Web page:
The water taxi was a frightful experience and I wonder that the boat wasn’t overloaded! There was this tiny little Thai man with a whistle hanging round his neck that he absolutely did not need as his voice was piercing and quite high pitched and it carried with no trouble whatsoever! He was effectively the water taxi conductor and was shuffling people all the way down the boat and gathering their fares. We were all stuffed in like sardines though, so there wasn’t really that much room for us to be shuffling anywhere, but we managed to stand our ground amongst locals and tourists alike and even exit at the right stop. A couple of the lads were from the UK and we were discussing whether the journey was more or less pleasant than a trip on the Tube in rush-hour. Generally, we came to the conclusion that at least there were some nice things to look at on the water taxi.
Anyway, we navigated through the streets to Wat Pho Temple which was truly beautiful. The detailed mosaic artwork on the multiple stupors shimmered in the sunlight and I think I managed to capture some of their glittering in a few minion pics – what do you think? I was not expecting the massive golden reclining Buddha to be indoors, in a room with pillars every 10ft, obscuring your view of his magnificent size. It felt like he was almost hiding from the sunshine, but I guess it is likely much easier to maintain the gold plated effigy when he is not outside and open to the elements. In fact, the soles of his feet were closed for maintenance & restoration! I didn’t think too much of this until I decided to do a little bit of research, and then I realised what I’d missed out on. Oh well, to be honest, the subtle tarpaulin and small blocks of scaffolding at the end of his 46m (~150ft) length didn’t really detract from the massive structure. I attempted, like many others who had entered the temple, to take a panoramic photo on my iPhone, but this just ended in absolute fail where the perspectives were all out. We did manage to have another one of those panoramic shots where one person appears in them multiple times.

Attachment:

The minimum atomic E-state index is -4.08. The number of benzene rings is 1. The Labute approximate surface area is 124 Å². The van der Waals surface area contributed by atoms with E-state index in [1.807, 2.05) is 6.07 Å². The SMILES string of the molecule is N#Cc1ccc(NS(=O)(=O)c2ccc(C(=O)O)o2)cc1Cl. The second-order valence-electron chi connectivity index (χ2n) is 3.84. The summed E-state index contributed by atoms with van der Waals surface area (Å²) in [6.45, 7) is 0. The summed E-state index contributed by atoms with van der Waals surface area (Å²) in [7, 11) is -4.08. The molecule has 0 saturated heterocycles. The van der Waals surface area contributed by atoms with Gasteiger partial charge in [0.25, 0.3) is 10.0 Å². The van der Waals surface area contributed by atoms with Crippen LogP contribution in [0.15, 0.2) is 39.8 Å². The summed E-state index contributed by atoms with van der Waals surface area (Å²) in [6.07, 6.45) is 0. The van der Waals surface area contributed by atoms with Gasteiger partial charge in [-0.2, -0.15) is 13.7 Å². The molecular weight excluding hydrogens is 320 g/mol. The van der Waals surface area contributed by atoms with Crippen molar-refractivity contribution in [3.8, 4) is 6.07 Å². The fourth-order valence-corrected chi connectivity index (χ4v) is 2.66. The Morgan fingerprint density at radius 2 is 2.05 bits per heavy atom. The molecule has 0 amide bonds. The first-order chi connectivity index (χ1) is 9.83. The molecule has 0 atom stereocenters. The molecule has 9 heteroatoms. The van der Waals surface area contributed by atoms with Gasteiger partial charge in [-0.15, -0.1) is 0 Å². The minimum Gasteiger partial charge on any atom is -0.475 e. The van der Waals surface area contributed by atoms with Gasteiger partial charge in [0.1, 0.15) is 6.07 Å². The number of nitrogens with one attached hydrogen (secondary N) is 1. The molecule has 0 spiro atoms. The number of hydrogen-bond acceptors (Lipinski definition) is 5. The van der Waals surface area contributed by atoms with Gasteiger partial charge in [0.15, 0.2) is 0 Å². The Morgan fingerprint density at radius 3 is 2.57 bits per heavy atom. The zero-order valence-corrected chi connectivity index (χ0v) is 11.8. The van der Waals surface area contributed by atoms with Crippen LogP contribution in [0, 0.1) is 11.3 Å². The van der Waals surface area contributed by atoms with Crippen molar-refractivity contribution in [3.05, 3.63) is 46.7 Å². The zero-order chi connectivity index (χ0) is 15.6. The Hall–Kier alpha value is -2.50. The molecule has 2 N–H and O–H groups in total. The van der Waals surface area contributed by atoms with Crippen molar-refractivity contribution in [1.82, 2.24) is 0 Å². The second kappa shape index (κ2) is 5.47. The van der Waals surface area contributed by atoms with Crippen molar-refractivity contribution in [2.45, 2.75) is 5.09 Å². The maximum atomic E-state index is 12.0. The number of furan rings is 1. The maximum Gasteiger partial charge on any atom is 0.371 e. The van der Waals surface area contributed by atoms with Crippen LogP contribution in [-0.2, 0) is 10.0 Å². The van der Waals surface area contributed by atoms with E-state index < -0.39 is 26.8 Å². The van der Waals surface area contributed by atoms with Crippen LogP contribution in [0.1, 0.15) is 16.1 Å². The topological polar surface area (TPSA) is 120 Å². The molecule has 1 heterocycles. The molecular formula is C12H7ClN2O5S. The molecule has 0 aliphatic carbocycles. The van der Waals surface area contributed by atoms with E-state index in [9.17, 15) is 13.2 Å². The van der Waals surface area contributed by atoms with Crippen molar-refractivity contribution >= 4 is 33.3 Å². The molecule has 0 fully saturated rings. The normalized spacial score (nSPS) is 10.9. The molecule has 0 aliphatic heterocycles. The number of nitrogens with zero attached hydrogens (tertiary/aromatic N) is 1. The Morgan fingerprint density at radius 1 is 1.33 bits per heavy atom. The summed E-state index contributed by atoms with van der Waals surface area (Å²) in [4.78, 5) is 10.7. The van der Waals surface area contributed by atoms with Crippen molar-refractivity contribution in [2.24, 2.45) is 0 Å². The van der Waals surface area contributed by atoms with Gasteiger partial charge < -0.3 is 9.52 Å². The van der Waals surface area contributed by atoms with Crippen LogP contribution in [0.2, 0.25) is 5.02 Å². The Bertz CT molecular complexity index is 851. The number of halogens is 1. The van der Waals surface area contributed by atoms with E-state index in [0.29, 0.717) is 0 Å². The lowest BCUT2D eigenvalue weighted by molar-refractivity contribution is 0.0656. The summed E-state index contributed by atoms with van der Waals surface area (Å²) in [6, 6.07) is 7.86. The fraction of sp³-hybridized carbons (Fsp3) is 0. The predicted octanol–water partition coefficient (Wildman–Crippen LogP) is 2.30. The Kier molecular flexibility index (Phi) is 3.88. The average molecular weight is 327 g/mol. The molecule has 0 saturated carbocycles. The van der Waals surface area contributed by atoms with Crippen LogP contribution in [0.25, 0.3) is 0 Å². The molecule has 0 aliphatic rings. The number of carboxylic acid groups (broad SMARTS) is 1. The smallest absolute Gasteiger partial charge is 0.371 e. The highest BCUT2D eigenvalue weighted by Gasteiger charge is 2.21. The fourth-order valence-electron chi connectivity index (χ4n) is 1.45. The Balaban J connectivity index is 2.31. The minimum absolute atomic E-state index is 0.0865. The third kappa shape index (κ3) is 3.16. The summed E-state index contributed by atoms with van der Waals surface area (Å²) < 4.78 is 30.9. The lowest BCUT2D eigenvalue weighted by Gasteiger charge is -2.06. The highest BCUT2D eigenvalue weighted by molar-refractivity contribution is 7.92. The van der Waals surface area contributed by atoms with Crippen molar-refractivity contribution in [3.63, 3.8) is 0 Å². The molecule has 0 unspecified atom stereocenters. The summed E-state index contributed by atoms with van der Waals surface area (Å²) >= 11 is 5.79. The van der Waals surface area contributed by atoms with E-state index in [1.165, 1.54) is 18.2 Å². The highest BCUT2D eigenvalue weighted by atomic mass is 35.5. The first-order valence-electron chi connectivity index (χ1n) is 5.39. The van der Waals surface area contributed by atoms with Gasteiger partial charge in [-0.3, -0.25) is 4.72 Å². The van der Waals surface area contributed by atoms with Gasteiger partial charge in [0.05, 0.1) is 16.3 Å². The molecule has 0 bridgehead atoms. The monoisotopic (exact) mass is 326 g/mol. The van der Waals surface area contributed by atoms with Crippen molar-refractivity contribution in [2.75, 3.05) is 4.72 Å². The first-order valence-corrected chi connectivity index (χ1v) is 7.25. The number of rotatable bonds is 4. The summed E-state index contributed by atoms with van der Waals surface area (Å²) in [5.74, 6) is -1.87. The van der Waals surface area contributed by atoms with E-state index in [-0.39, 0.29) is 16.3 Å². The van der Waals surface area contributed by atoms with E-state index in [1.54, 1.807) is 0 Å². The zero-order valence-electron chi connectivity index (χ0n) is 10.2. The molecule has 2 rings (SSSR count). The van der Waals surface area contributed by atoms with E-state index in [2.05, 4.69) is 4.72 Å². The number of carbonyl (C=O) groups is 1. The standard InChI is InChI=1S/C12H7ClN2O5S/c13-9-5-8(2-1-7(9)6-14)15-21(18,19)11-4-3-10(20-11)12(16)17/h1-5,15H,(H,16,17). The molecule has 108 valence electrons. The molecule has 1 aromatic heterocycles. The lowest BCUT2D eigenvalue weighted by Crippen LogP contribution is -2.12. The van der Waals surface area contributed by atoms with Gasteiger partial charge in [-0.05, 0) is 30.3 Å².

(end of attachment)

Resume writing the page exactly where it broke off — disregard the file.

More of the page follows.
We were feeling the heat and were all kind of itching for lunch, so we hopped into a tuk tuk off to MBK as we’d been told there was a great food court on one of the top floors. You did have to wander round, decide what you wanted to eat, top up a cashless payment card and then go back to that specific eatery to buy your meal, but I guess if you’re not a tourist, this form of payment is super-efficient.
Since I was not allowing myself to buy anything at all (bar foodstuffs) until I’d got myself a new suitcase, I didn’t want to spend too much time at MBK. Instead, I headed to the STA Travel Agent to see if they would be able to do a decent deal on the hotel I wanted to stay at in Phuket. Much cheaper to book online instead, so I headed back to the hotel, parked myself with my laptop and booked flights and hotels and dorm rooms and just organised my life, post IndoChina Discovery and G’s Got Talent, generally! I’d decided to prolong the group travelling experience as long as possible, and so I wasn’t going to be saying goodbye to ALL of them at once. A couple of them had already booked into a swanky looking place in Phuket for 5 nights, and a couple of others were thinking about joining in, so in the end there were five of us who splashed out on a bit of a beach holiday for a few days before the rest of our journeys continued separately.
We met for our final meal together at 7pm in the hotel lobby. Everyone made an effort, pretty dresses and a bit of makeup and we all looked glamorous as hell! Our resident hairdresser treated a couple of the girls to a neat updo and we all tried not to talk about the fact this would probably be the last time we’d all be together in the same place. We waited for our CEO for ages, and figured he’d gotten a little confused with our strange messages back and forth as to whether we were going to one of the expensive rooftop bars or not. We sent him a Facebook message, we tried calling him. Then someone suggested we get reception to place a call to his room, and the poor guy had slept through his own alarms! Bless him, he was absolutely shattered, but I guess working 24/7 for a month would do that to anyone. He was downstairs and we were on our way to the same restaurant that we went to on our first night, reminiscing the time that we didn’t know each other, and all the things that had changed. We had an extra person, for a start! I sent the minion round the table for everyone to do a selfie with him! I need to have a think about what I’m going to do with those pictures… they can’t stay hiding in a private album on Facebook forever…